The newly formed Pastoral Council was given the task of carrying out the work of the priest and of ensuring that the faith of our ancestors be passed on to the next generation. We had to learn quickly and had to ‘boldly brave new frontiers’
That was 12 years ago and now it is commonplace for the laity of Clare Island to organise appropriate preparation for all the liturgical feasts, celebrate Sunday Service and even receive the remains of the deceased into the Church. On this Holy Saturday night the Vigil Service with the special ceremony of light was carried out, in total, by lay members of the community. As usual, it was a very meaningful and well-attended Easter celebration.”
Sinn Féin Councillor
“EASTER is a very special time of year for me. In fact I have always found Easter to be a more spiritual time than any other time of the year. I have a strong belief in Our Lady so I suppose I look at Easter from her perspective of watching her son being persecuted and the despair she must have felt as a mother. I got a lovely little book one time I was in Medgugorje that outlines the stations of the Cross with thoughts of Our Lady at each station so I use that to reflect. I love the sense of hope and new beginning that Easter Sunday brings.
The dawn Mass back in Faulmore is very special. To get there early and see the people streaming over the hill is a wonderful sight. Since joining politics, Easter Sunday is a very busy day for me attending commemorations. This Easter Sunday I headed to Cavan to speak at Kiloughter Graveyard, Redhills. Wearing the Easter Lily is very important to me. The Easter Lily honours those who sacrificed their lives in 1916 and symbolises unity, equality and prosperity for all Irish people. I think it is more important than ever that people wear an Easter Lily to show they still believe in the vision set out in the Proclamation. The celebration of Easter in the spring time every year gives us great hope. Just as nature dies and goes back into the earth during the winter, and at this time bursts forth into new life - the celebration of Easter is very similar.”
Archbishop Michael Neary
“DURING Holy Week we commemorate the suffering, the Way of the Cross, the death of Jesus Christ and we walk with him in solidarity. From that experience of profound loss and sadness and desolation the great event of our Redemption emerges in the brightness of the Resurrection of Jesus Christ on Easter Sunday morning.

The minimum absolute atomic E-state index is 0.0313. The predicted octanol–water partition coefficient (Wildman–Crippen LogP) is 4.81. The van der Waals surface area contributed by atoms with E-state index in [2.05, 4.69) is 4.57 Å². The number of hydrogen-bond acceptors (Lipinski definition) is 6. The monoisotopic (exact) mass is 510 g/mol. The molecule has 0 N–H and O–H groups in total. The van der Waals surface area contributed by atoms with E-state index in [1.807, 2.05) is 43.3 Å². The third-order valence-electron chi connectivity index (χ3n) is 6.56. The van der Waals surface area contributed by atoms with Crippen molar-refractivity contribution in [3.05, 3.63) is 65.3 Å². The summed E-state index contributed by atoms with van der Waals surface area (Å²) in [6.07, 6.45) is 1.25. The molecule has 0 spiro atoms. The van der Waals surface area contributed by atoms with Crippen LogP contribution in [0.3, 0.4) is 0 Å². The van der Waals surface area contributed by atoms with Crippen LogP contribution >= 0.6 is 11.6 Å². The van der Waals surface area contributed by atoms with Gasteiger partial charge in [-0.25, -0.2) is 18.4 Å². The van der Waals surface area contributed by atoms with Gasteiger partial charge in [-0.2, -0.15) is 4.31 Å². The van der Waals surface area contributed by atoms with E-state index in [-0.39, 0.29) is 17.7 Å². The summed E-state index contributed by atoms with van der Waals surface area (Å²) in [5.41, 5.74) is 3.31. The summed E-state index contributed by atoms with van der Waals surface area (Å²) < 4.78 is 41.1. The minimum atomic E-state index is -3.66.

“The journey of spring and Easter has many parallels also to recent events in the Church, particularly with the election of Pope Francis as Pope. It is significant that he chose the name of a saint that was very much at home with suffering and sadness and an experience of struggling to see God in the ordinary, simple gifts of the world around us, in people and creation. St Francis was a saint that had a profound sense of the presence of God in the world around him in the ordinary things that we are so fortunate to have. Like the season of Spring and the wonderful message of our Easter faith – the renewal of energy and enthusiasm that the new pope has given us is a beacon of light and hope to so many.”
AS the centenary of the 1916 Easter Rebellion approaches there will be many opportunistic attempts by politicians to rewrite history, by artists to re-imagine the Ireland of that time, and by entrepreneurs to capitalise on its potential monetary dividends. Nobody captures the complexity of this idealistic uprising better than our national poet, WB Yeats in his poem, Easter 1916.
This is the final verse: “Too long a sacrifice/ Can make a stone of the heart./ O when may it suffice?/ That is Heaven’s part, our part/ To murmur name upon name,/ As a mother names her child/ When sleep at last has come/ On limbs that had run wild./What is it but nightfall?/ For England may keep faith/ For all that is done and said./ We know their dream; enough/ To know they dreamed and are dead;/ And what if excess of love/ Bewildered them till they died?/ I write it out in a verse/ MacDonagh and MacBride/ And Connolly and Pearse/ Now and in time to be/ Wherever green is worn,/ Are changed utterly:/ A terrible beauty is born.